Britain’s restaurants and pubs can expect almost total shut-down next week, with increasing numbers of the public deciding to stop going out because of COVID-19 fears - even if they haven’t already.
In a poll carried out by CGA on Wednesday this week, over half (52%) of adults who normally eat or drink out said they had already stopped going to restaurants on Government advice, and with crucially half (51%) of those yet to stop visiting saying they would cease in the coming week.
That would mean over three quarters of people who might eat-out in restaurants saying they will now actively avoid them. It is a similar picture for pubs, with 47% having stopped visiting in the past week, and almost half (48%) of consumers who are yet to stop saying they will not visit in the coming week.
Even coffee shops have been hit, with 47% of coffee shop users having already stopped going, with 30% visiting less frequently, and 46% of those still visiting stopping next week.
The tendency to stay away is much stronger among older age groups. In contrast over half (58%) of 18-34 year olds who usually go out said they would continue to go out to pubs, bars and restaurants.
Those who live in suburban and rural locations are most likely to be following Government advice, with 68% of suburban consumers and 66% saying they are avoiding going out. In contrast, almost a third (28%) of consumers living in town centres predict they will still visit pubs and bars, if visit less frequently. For those living in city centres, the majority of consumers expect to continue to visit the likes of pubs, bars and restaurants, with over 1 in 5 (22%) saying they will visit venues as often.
This implies that the massive loss of custom already felt in London is being driven by commuters and visitors staying away, rather than locals. Londoners who are the most likely to continue visiting the on-trade, albeit with a lower frequency, with 1 in 2 saying they will still visit venues, despite Government advice, but with 3 in 5 of these predicting that they will visit less frequently.
Consumers from the North East are most likely to be unfazed by the Government advice, with just under a quarter (24%) predicting that they will continue to visit venues as often as usual.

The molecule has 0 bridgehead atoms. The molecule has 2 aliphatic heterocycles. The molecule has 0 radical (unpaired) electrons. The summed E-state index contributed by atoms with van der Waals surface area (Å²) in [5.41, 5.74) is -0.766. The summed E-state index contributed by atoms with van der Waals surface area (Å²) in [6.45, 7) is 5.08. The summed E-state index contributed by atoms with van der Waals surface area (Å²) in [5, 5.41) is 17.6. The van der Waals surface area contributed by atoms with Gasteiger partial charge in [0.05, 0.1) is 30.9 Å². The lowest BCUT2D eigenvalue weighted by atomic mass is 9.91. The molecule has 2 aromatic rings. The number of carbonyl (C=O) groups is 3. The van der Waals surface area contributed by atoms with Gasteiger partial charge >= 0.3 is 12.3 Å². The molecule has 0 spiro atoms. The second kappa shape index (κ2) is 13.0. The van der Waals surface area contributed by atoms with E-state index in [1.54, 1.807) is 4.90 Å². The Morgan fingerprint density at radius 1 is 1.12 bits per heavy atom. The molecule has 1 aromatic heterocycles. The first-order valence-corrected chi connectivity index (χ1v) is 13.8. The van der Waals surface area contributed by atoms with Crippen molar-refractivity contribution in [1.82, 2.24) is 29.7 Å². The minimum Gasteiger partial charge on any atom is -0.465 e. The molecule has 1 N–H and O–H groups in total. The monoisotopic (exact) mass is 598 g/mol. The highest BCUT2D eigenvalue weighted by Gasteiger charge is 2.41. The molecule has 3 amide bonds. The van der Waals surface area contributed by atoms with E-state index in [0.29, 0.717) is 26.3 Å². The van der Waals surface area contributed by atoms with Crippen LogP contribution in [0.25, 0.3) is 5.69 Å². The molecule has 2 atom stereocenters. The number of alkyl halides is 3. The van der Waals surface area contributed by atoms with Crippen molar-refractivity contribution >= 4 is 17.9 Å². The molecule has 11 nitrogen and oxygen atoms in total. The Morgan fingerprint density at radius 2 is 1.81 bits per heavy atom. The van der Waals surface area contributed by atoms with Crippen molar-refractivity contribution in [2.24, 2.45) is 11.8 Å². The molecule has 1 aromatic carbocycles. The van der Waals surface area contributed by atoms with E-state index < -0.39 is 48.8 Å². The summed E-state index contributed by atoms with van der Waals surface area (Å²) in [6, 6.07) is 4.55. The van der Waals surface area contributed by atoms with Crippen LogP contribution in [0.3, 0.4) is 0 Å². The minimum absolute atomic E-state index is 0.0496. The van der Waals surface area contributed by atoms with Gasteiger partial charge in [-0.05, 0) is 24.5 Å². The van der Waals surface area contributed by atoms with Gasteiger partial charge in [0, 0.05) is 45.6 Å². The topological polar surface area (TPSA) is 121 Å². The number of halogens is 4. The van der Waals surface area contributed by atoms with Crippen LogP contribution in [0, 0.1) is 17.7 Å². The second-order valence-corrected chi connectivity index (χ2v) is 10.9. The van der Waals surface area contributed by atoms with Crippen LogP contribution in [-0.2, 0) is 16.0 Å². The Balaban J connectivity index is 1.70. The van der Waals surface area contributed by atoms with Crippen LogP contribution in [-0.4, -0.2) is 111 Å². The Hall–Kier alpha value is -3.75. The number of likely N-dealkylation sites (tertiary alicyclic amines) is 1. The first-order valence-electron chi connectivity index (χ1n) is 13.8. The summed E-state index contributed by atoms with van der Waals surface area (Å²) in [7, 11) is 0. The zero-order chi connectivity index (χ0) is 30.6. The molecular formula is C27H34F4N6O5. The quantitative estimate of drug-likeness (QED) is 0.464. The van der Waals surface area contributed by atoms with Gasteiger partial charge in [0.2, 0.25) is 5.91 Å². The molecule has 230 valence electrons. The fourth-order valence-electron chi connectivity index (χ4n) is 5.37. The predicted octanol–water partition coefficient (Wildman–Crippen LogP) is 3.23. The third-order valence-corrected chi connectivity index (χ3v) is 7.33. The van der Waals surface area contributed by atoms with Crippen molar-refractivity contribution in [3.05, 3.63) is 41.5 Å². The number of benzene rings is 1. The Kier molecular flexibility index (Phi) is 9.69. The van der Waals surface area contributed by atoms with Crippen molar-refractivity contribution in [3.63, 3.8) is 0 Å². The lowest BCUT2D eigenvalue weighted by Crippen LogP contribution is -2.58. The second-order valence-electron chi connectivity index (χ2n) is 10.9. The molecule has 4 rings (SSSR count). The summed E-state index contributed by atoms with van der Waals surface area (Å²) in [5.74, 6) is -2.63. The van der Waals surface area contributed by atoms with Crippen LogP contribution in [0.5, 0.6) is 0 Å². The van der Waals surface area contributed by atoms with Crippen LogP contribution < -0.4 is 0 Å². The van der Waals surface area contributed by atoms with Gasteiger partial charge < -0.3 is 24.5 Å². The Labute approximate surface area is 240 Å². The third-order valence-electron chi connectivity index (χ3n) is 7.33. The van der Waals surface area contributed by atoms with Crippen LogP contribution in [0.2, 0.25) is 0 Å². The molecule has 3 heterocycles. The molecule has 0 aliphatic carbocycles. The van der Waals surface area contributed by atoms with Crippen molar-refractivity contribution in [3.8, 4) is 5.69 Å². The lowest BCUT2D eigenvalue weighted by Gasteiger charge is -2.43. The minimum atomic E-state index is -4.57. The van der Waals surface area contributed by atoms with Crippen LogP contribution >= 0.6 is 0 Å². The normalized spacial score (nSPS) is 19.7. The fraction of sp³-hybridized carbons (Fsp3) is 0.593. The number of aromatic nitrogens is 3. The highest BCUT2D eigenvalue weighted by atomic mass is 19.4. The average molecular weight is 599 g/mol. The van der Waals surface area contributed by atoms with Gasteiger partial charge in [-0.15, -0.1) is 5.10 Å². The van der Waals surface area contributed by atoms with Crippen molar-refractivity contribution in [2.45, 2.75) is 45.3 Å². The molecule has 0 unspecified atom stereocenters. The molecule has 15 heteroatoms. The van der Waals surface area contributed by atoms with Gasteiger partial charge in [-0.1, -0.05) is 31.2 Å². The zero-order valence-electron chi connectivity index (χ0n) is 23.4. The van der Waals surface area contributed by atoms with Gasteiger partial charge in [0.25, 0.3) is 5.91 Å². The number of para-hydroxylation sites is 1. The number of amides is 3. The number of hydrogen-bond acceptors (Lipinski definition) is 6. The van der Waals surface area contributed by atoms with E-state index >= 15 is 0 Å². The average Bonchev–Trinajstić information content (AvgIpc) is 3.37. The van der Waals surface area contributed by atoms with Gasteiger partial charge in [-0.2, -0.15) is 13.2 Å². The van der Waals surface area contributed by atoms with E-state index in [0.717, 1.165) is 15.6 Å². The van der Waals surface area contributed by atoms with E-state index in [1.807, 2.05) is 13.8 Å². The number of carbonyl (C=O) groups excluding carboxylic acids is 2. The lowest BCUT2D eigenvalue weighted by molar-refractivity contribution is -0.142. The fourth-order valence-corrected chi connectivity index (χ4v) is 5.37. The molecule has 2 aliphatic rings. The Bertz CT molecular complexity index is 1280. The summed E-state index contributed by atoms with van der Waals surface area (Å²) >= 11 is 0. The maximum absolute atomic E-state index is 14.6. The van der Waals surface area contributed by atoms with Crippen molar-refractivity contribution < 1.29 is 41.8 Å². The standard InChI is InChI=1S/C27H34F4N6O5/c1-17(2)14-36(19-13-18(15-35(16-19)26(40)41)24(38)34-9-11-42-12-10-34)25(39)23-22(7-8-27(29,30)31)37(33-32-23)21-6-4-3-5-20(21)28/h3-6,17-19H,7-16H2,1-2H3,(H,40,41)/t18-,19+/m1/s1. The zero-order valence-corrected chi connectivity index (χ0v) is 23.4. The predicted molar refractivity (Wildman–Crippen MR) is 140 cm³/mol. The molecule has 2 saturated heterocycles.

Nearly a quarter (23%) of the population said that they had also chosen to stay local when going out to eat and drink rather than venture into city centres over the past two weeks.
The big loser this coming weekend will be Mother’s Day, usually one of the busiest trading days for the eating and drinking out market. Just 16% of the public are planning to go out for Mother’s Day this year, which would be a drop of 58% in footfall compared to last year.
One glimmer of hope for the out-of-home market is the public’s growing appetite for delivered food, the CGA survey reveals, with 1 in 8 of those polled reporting getting delivery from a restaurant or takeaway either for the first time, or more often than usual.
Of those, 72% suggested that they were likely to continue this behaviour, regardless of COVID-19. With 21% saying they used delivery as often as usual and a further 19% planning on using delivery in the coming weeks, that means just over half (53%) of the public are either currently using, or planning to use delivery as an alternative during the current crisis.
In addition, 20% of the sample said they used 'click and collect' from eating and drinking out establishments, with a further 15% planning on doing so. Drive thrus are also seeing an upturn, with over 1 in 10 consumers (11%) reporting increased usage or planned increased usage.
The survey makes it clear that the population is looking to the Government for advice, and vast majority of GB adults are taking that advice seriously, with 84% saying that they are following 'most' or 'all' Government guidelines.
CGA Group CEO Phil Tate said, “COVID-19 is obviously causing significant concern right across the population, with three quarters of adults worried about its impact on the health of themselves and their family. But an even greater proportion (78%) seriously concerned about the long-term financial implications of the pandemic, which means even when the immediate health threat dissipates there will be much longer-term anxieties that will effect businesses such as hospitality.” Key points from the survey include:
52% of visitors have stopped visiting altogether over the past week
29% are visiting less than usual
51% of consumers who are yet to stop visiting will not visit in the coming weekFor pubs:
47% having stopped visiting in the past week
32% visiting less
48% of consumers who are yet to stop visiting will not visit in the coming weekFor bars:
55% of consumers have stopped visiting
28% are visiting less than usual
54% of consumers who are yet to stop visiting are planning not to visit this week
More details, including the impact of delivery and the continuing changes in consumer behaviour, will be released next week. Figures are based on survey of over 700 GB adults, nationally representative of the GB population
(source: CGA, image: pexels)